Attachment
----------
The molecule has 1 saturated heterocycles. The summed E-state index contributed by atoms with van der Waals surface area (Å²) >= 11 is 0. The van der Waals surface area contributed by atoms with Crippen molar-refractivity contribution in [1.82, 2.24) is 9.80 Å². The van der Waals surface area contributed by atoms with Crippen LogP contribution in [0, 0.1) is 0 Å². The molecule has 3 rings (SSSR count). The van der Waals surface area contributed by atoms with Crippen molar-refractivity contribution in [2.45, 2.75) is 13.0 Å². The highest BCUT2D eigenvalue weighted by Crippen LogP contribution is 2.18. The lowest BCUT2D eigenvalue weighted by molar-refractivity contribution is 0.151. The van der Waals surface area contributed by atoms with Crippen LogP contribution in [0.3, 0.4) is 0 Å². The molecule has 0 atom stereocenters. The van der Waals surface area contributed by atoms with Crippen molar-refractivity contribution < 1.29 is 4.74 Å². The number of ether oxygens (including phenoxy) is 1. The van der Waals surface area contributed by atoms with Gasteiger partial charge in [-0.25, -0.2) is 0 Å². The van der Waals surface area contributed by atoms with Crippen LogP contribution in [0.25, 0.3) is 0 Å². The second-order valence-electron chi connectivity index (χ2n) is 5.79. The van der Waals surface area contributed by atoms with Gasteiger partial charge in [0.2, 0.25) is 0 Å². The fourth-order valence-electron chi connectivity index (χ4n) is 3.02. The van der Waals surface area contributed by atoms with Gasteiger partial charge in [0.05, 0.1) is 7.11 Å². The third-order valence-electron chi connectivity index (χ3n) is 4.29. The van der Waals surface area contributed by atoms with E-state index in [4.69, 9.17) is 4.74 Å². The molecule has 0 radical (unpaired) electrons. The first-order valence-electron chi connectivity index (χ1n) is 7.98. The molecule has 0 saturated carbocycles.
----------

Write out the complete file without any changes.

The molecule has 1 saturated heterocycles. The summed E-state index contributed by atoms with van der Waals surface area (Å²) >= 11 is 0. The van der Waals surface area contributed by atoms with Crippen molar-refractivity contribution in [1.82, 2.24) is 9.80 Å². The van der Waals surface area contributed by atoms with Crippen LogP contribution in [0, 0.1) is 0 Å². The molecule has 3 rings (SSSR count). The van der Waals surface area contributed by atoms with Crippen molar-refractivity contribution in [2.45, 2.75) is 13.0 Å². The highest BCUT2D eigenvalue weighted by Crippen LogP contribution is 2.18. The lowest BCUT2D eigenvalue weighted by molar-refractivity contribution is 0.151. The van der Waals surface area contributed by atoms with Crippen LogP contribution in [0.3, 0.4) is 0 Å². The molecule has 0 atom stereocenters. The van der Waals surface area contributed by atoms with Crippen molar-refractivity contribution < 1.29 is 4.74 Å². The number of ether oxygens (including phenoxy) is 1. The van der Waals surface area contributed by atoms with Gasteiger partial charge in [-0.25, -0.2) is 0 Å². The van der Waals surface area contributed by atoms with Crippen LogP contribution in [0.25, 0.3) is 0 Å². The second-order valence-electron chi connectivity index (χ2n) is 5.79. The van der Waals surface area contributed by atoms with Gasteiger partial charge in [0.2, 0.25) is 0 Å². The fourth-order valence-electron chi connectivity index (χ4n) is 3.02. The van der Waals surface area contributed by atoms with Gasteiger partial charge in [0.05, 0.1) is 7.11 Å². The third-order valence-electron chi connectivity index (χ3n) is 4.29. The van der Waals surface area contributed by atoms with E-state index in [4.69, 9.17) is 4.74 Å². The molecule has 0 radical (unpaired) electrons. The first-order valence-electron chi connectivity index (χ1n) is 7.98. The molecule has 0 saturated carbocycles.